The thing about non-fungible tokens or NFTs, the hottest new commodity in the art world, is that they have proven that they can be fabricated out of truly anything. Some experts have suggested that the music industry will sell merchandise in the future in the form of NFTs, while other individuals have lamented that their own work has been plagiarized in NFT form or outright stolen from their online accounts. However, the fact remains that NFT innovations are here to stay, and the latest one is a version of the Leonardo da Vinci painting Salvator Mundi holding a wad of cash that was minted today as an NFT.
The NFT, which was made by Ben Lewis, the author of The Last Leonardo, may not be in the best of taste, but it does prove the point that NFTs are pure, real-life examples of Murphy’s Law: anything that can happen will happen. Lewis’s NFT is entitled Salvator Metaversi. According to the Art Newspaper, the NFT was minted today on OpenSea platform, and it will eventually be auctioned off over Easter weekend in the United Kingdom.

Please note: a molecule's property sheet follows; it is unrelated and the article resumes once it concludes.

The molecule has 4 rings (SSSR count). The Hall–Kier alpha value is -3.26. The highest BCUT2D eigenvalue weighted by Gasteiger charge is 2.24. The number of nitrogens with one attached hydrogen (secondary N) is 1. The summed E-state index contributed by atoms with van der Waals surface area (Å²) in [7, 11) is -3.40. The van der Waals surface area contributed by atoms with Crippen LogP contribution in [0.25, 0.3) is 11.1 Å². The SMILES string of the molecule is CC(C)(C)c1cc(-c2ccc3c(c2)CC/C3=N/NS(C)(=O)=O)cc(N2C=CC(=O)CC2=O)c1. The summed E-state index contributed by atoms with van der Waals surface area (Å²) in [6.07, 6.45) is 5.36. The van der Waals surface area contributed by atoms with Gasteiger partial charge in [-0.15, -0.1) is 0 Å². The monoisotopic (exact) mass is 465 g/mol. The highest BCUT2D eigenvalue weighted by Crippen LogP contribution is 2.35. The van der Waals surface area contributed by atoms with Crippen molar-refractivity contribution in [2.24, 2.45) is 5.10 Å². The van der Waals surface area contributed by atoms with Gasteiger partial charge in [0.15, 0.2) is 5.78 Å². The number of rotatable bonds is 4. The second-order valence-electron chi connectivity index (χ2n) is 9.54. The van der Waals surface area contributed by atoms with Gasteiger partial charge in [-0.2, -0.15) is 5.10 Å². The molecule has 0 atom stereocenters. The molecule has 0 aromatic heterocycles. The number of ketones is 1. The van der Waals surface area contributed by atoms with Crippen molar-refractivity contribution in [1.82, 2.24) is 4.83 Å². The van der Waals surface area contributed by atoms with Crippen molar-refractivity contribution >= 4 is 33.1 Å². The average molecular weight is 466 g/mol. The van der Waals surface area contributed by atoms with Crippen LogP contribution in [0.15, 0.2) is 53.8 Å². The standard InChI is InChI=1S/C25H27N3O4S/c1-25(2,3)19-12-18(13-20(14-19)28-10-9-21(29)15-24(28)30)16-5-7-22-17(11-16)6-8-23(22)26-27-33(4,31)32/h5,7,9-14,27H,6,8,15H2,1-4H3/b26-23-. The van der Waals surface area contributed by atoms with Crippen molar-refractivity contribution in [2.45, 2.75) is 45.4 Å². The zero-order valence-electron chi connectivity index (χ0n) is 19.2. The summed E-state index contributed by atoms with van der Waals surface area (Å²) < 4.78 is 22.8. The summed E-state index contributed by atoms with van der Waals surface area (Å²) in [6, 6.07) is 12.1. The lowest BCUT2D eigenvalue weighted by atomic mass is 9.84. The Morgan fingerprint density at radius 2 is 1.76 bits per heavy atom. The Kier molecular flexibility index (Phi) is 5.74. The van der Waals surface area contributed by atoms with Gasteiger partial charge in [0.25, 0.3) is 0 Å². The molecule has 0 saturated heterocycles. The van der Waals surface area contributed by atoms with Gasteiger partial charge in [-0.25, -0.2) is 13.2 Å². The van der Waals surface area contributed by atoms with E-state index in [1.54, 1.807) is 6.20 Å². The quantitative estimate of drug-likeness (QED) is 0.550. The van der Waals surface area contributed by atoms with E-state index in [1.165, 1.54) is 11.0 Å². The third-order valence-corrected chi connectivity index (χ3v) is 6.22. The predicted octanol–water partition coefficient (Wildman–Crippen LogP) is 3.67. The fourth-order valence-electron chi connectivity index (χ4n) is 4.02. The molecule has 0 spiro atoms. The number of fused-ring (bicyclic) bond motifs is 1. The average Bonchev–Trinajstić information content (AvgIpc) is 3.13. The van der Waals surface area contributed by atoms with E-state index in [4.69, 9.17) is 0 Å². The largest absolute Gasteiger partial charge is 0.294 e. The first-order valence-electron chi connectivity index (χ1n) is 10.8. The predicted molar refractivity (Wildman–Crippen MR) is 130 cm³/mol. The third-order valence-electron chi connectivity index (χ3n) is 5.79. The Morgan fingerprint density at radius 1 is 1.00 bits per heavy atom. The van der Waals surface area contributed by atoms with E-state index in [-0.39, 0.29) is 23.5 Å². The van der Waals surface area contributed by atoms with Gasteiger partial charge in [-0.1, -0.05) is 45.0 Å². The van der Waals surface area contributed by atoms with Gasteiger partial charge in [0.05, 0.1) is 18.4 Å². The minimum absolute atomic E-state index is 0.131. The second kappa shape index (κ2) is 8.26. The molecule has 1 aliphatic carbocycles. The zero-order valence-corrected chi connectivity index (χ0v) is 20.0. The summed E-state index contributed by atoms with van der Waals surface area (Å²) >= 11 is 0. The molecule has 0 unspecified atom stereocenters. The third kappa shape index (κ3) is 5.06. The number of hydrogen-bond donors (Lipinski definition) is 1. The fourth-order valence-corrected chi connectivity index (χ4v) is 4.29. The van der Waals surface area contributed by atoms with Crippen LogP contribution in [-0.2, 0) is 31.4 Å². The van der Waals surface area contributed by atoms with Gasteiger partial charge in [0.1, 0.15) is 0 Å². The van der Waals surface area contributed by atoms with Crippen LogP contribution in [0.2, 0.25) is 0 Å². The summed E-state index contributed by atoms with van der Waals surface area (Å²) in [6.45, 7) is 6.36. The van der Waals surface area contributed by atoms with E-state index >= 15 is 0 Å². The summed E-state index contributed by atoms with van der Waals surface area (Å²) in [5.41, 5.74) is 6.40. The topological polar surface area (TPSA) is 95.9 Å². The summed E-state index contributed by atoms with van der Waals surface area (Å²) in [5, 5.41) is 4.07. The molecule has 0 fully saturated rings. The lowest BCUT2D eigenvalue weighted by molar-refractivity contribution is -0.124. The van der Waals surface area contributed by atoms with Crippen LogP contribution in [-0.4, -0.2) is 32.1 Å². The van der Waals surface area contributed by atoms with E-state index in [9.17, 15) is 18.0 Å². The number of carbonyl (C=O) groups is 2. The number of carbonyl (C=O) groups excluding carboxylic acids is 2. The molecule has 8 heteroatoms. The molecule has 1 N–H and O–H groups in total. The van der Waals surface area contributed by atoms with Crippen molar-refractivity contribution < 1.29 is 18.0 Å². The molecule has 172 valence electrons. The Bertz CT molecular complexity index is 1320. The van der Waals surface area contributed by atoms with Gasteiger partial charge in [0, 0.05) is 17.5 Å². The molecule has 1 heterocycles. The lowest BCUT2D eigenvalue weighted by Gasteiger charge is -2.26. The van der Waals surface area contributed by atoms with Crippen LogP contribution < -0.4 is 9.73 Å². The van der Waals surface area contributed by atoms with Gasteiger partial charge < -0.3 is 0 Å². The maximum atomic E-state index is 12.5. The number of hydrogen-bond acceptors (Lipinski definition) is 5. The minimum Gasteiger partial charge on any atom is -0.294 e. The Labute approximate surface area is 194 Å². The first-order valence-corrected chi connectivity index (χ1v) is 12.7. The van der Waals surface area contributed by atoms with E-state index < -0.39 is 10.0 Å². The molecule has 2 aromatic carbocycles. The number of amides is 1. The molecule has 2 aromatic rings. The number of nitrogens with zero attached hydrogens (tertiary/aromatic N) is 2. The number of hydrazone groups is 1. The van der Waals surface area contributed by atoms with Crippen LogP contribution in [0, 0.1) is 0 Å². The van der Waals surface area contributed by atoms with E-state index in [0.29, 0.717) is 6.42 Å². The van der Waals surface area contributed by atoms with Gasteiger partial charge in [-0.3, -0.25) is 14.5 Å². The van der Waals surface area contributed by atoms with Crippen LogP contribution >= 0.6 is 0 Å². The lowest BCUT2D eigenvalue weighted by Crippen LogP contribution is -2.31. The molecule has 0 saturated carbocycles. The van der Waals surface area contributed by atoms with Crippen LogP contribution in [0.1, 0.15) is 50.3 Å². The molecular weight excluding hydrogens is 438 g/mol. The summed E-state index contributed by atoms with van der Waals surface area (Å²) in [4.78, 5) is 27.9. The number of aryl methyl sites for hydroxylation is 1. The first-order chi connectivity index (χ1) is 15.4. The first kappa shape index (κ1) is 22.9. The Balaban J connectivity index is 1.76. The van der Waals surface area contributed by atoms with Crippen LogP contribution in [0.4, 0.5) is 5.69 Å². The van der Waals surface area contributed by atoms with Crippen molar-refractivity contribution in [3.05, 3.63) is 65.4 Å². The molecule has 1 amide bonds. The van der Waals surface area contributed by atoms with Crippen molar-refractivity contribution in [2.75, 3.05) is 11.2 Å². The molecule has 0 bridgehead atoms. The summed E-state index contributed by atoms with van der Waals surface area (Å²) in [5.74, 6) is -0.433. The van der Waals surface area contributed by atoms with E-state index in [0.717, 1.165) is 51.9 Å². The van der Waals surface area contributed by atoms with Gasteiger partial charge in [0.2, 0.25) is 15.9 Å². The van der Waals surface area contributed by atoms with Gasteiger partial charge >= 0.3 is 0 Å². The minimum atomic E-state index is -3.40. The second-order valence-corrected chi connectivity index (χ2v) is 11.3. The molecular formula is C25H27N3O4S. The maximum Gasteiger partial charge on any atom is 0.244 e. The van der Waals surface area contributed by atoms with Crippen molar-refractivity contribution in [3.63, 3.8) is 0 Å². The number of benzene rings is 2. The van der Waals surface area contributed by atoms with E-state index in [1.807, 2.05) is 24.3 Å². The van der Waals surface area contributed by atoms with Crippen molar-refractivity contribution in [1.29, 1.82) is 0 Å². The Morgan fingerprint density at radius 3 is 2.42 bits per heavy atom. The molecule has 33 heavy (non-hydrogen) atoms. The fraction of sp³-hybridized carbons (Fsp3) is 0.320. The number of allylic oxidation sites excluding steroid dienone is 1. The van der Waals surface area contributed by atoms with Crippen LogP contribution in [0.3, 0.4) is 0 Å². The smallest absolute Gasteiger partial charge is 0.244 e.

Proceeds of the sale of the NFT will also go in part to the Louisiana-based Hendry family, who sold the original da Vinci of Salvator Mundi at auction in 2005 for a grand total of $1,175. “If it doesn’t sell, I want to at least draw attention to the crazy excesses and injustices of the art market where families, who are unaware of the complexities of the art market, sell heirlooms for small change and receive no resale fees when the work turns out to be a sleeper, the art market term for an undiscovered and undervalued old master painting,” Lewis said in a statement to the Art Newspaper.